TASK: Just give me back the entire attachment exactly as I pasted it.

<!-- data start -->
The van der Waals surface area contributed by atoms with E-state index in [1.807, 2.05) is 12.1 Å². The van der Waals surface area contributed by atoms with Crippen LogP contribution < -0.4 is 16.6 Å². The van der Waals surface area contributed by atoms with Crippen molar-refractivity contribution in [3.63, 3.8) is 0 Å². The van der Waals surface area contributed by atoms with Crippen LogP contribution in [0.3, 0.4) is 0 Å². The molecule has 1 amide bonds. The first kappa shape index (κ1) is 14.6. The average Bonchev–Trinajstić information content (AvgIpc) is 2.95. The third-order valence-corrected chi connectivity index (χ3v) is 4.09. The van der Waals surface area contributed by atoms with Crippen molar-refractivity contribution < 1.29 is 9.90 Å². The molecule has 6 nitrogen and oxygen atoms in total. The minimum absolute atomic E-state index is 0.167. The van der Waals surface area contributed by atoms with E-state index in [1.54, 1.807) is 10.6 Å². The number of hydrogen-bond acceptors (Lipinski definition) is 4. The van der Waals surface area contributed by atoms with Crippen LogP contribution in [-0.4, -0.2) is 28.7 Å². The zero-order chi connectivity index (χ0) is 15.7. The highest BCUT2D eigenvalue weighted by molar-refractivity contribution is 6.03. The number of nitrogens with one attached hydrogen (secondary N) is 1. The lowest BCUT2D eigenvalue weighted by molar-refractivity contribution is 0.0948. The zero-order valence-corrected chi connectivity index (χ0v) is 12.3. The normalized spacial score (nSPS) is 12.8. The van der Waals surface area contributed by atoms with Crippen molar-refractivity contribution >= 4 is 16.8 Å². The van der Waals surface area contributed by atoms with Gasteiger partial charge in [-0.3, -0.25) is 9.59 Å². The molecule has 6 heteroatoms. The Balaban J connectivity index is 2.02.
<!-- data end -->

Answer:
The van der Waals surface area contributed by atoms with E-state index in [1.807, 2.05) is 12.1 Å². The van der Waals surface area contributed by atoms with Crippen LogP contribution < -0.4 is 16.6 Å². The van der Waals surface area contributed by atoms with Crippen molar-refractivity contribution in [3.63, 3.8) is 0 Å². The van der Waals surface area contributed by atoms with Crippen LogP contribution in [0.3, 0.4) is 0 Å². The molecule has 1 amide bonds. The first kappa shape index (κ1) is 14.6. The average Bonchev–Trinajstić information content (AvgIpc) is 2.95. The third-order valence-corrected chi connectivity index (χ3v) is 4.09. The van der Waals surface area contributed by atoms with Crippen molar-refractivity contribution < 1.29 is 9.90 Å². The molecule has 6 nitrogen and oxygen atoms in total. The minimum absolute atomic E-state index is 0.167. The van der Waals surface area contributed by atoms with E-state index in [1.54, 1.807) is 10.6 Å². The number of hydrogen-bond acceptors (Lipinski definition) is 4. The van der Waals surface area contributed by atoms with Crippen LogP contribution in [-0.4, -0.2) is 28.7 Å². The zero-order chi connectivity index (χ0) is 15.7. The highest BCUT2D eigenvalue weighted by molar-refractivity contribution is 6.03. The number of nitrogens with one attached hydrogen (secondary N) is 1. The lowest BCUT2D eigenvalue weighted by molar-refractivity contribution is 0.0948. The zero-order valence-corrected chi connectivity index (χ0v) is 12.3. The normalized spacial score (nSPS) is 12.8. The van der Waals surface area contributed by atoms with Crippen molar-refractivity contribution >= 4 is 16.8 Å². The van der Waals surface area contributed by atoms with Gasteiger partial charge in [-0.3, -0.25) is 9.59 Å². The molecule has 6 heteroatoms. The Balaban J connectivity index is 2.02.